Chelsea, Crystal Palace, Everton, Leicester City and Liverpool fall under the spotlight as we continue our series of articles looking at which players stand the best chance of regular starts in the season run-in.
Even if the Premier League sides vote against a proposal to allow up to five substitutions per match, some teams will be playing twice a week for the next two months and rotation could be widespread.
Earlier in the week, we looked at the season data for Arsenal, Aston Villa, Bournemouth, Brighton and Burnley to assess which Fantasy Premier League assets have been the most secure starters and which look to be more at risk of managed pitch-time.
We now turn our attention to the next five top-flight teams as we work down the list alphabetically.
Motivation may be a factor for a number of the teams below the closer we get to the climax of 2019/20, with Crystal Palace and Everton comfortably mid-table, Leicester looking likely to seal a Champions League spot and Liverpool only a win or two away from an elusive Premier League crown.
The possibility of a few end-of-season dead rubbers taking place exists, then, and it could be that a number of the managers of the teams below will look to any “meaningless” fixtures to experiment with system and personnel.
Until then, all we can do is assess the data we have to hand, ready our benches and keep our fingers crossed.
With the likes of Tammy Abraham (£7.5m), Mateo Kovacic (£5.3m), Christian Pulisic (£6.9m), Ruben Loftus-Cheek (£6.3m) and Callum Hudson-Odoi (£5.2m) all likely to be back in contention after injury when the Premier League resumes, trying to anticipate Frank Lampard’s starting XI from week to week will be an almighty task.
Cesar Azpilicueta (£5.9m) has made the most starts of any Chelsea player this season and indeed was the only one of the Blues’ squad who started all six matches between Gameweeks 24 and 29.
Even then, with the form of Reece James (£5.1m) and Marcos Alonso (£6.2m) at full-back and wing-back and the wealth of centre-half options at Lampard’s disposal, there would have to be a modicum of concern about the long-serving Spaniard.
Elsewhere in defence, Kepa Arrizabalaga (£5.4m) had wrestled his place back from Willy Caballero (£4.8m) just before play was halted in March and Antonio Rudiger (£6.0m) had started 12 of Chelsea’s last 13 games after returning from injury.
Further forward appears to be even more of a crapshoot.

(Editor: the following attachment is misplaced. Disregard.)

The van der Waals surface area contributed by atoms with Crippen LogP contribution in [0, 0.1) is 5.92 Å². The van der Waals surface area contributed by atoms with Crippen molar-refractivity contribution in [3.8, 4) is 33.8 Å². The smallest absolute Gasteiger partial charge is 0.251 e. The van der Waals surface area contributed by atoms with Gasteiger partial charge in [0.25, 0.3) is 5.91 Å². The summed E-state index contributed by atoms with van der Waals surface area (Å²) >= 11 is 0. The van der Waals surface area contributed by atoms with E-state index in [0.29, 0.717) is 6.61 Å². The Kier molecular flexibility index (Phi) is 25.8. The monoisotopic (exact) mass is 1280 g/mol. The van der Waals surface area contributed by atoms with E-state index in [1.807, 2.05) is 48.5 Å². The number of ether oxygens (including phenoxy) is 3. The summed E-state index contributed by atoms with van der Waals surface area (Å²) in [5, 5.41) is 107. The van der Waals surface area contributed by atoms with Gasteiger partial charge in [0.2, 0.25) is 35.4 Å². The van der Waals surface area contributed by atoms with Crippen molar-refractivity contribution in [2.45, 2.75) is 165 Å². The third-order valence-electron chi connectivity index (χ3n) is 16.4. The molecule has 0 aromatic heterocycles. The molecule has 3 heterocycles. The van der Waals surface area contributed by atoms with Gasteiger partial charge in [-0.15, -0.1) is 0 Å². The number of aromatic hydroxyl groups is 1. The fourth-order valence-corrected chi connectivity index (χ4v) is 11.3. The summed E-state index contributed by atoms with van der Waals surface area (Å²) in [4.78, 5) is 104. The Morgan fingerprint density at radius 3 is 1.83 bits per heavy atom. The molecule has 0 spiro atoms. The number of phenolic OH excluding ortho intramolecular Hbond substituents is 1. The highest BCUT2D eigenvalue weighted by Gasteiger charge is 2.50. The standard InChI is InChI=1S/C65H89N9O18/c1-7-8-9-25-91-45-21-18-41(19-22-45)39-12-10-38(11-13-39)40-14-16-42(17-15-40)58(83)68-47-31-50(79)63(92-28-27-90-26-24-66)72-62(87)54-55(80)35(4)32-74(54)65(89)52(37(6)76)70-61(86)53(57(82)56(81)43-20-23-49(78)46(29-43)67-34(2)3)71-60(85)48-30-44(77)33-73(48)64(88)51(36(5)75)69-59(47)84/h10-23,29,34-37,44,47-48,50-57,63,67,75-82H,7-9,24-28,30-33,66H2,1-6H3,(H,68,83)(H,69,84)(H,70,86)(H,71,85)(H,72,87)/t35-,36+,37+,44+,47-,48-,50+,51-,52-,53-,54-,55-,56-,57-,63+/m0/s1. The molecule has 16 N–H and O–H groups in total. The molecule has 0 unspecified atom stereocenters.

The Blues’ squad is a bloated one and there are only a handful of spaces to go round for the 15+ players vying for a place in midfield and attack.
Abraham and Mason Mount (£6.2m) have been Lampard’s go-to guys for much of the season.
The former started every single match he was available for between Gameweeks 3 and 25 (although he was substituted in 14 of those 22 starts), before a troublesome ankle problem curtailed his involvement.
Mount has appeared in every single Chelsea league match this season, meanwhile, with all bar four of his 29 appearances coming from the start.
Mount was only benched once for Chelsea’s tightly packed-in fixtures from Gameweeks 14-21 and both he and Abraham were regularly flogged twice a week when the Blues were in UEFA Champions League action.
Willian (£7.0m) had been a regular too but three benchings in five Gameweeks shortly before the current break is something to note, as is his uncertain future: the Brazilian’s contract expires at the end of the season.
Rotation has also been common in the middle of the park but the penalty-taking – and currently suspended – Jorginho (£4.9m) has started more often than not.
It remains to be seen if N’Golo Kante (£5.0m) plays much of a part in the run-in, so Jorginho could potentially have one fewer positional rival (if Kante can be considered that given the different skill-sets) in the midfield axis.
Where Chelsea can give team news writers headaches, Crystal Palace are a more predictable beast.
A lot of Roy Hodgson’s personnel changes this season have been enforced, with the Eagles enduring a wretched run of injuries, particularly in defence.
Joel Ward (£4.3m), Patrick van Aanholt (£5.6m), Gary Cahill (£4.4m) and Vicente Guaita (£5.0m), all of whom have suffered fitness issues this season, appear to be the first choices in their respective positions, although the second centre-half spot is up for grabs now that James Tomkins (£5.0m) and Mamadou Sakho (£5.0m) are back to challenge current incumbent Scott Dann (£4.3m).
Tomkins was a constant starter from Gameweeks 9-26, so perhaps has the edge.
All of that doesn’t bode well for popular budget FPL defender Martin Kelly (£4.1m), although he remains, as always, only a Ward injury away from a recall.
Wilfried Zaha (£6.7m) is one of the first names on the teamsheet and Jordan Ayew (£5.2m) is seemingly not far behind him, with Hodgson moving the Ghanaian forward wide-right to accommodate first Cenk Tosun (£5.7m) and then Christian Benteke (£5.7m) up front from Gameweek 23 onwards.
Central midfield is perhaps tougher to call, with hitherto regular Luka Milivojevic (£6.7m) only among the substitutes shortly before the suspension of play as Hodgson stuck with a settled, winning side despite the Serb’s return from illness.
James McArthur (£5.2m) looks secure, at least, with the only match he has failed to start in 2019/20 enforced due to fitness issues.